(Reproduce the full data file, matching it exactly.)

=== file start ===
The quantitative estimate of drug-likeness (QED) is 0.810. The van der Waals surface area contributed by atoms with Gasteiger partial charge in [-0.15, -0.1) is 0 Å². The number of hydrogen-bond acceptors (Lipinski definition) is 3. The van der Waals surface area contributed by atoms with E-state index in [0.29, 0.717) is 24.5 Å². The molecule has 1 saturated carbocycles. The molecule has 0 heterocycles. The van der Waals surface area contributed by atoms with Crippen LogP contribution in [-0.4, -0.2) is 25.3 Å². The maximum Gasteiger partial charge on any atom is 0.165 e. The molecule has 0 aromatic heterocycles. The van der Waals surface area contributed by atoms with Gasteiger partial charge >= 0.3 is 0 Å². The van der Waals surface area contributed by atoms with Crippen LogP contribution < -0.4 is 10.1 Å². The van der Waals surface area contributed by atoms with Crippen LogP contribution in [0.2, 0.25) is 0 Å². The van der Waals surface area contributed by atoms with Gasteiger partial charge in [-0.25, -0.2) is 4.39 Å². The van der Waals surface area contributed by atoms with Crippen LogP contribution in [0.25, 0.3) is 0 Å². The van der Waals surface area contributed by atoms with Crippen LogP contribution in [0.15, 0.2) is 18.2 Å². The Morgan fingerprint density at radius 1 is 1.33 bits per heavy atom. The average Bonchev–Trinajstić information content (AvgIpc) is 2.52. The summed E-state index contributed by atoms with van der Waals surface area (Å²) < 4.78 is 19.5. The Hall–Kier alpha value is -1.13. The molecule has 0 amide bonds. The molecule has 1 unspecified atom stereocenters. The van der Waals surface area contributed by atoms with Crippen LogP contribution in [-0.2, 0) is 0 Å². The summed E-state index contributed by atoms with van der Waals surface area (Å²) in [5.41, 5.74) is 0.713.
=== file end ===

The quantitative estimate of drug-likeness (QED) is 0.810. The van der Waals surface area contributed by atoms with Gasteiger partial charge in [-0.15, -0.1) is 0 Å². The number of hydrogen-bond acceptors (Lipinski definition) is 3. The van der Waals surface area contributed by atoms with E-state index in [0.29, 0.717) is 24.5 Å². The molecule has 1 saturated carbocycles. The molecule has 0 heterocycles. The van der Waals surface area contributed by atoms with Crippen LogP contribution in [-0.4, -0.2) is 25.3 Å². The maximum Gasteiger partial charge on any atom is 0.165 e. The molecule has 0 aromatic heterocycles. The van der Waals surface area contributed by atoms with Gasteiger partial charge >= 0.3 is 0 Å². The van der Waals surface area contributed by atoms with Crippen LogP contribution < -0.4 is 10.1 Å². The van der Waals surface area contributed by atoms with Crippen LogP contribution in [0.2, 0.25) is 0 Å². The van der Waals surface area contributed by atoms with Gasteiger partial charge in [-0.25, -0.2) is 4.39 Å². The van der Waals surface area contributed by atoms with Crippen LogP contribution in [0.25, 0.3) is 0 Å². The van der Waals surface area contributed by atoms with Crippen LogP contribution in [0.15, 0.2) is 18.2 Å². The Morgan fingerprint density at radius 1 is 1.33 bits per heavy atom. The average Bonchev–Trinajstić information content (AvgIpc) is 2.52. The summed E-state index contributed by atoms with van der Waals surface area (Å²) < 4.78 is 19.5. The Hall–Kier alpha value is -1.13. The molecule has 0 amide bonds. The molecule has 1 unspecified atom stereocenters. The van der Waals surface area contributed by atoms with Crippen LogP contribution in [-0.2, 0) is 0 Å². The summed E-state index contributed by atoms with van der Waals surface area (Å²) in [5.41, 5.74) is 0.713.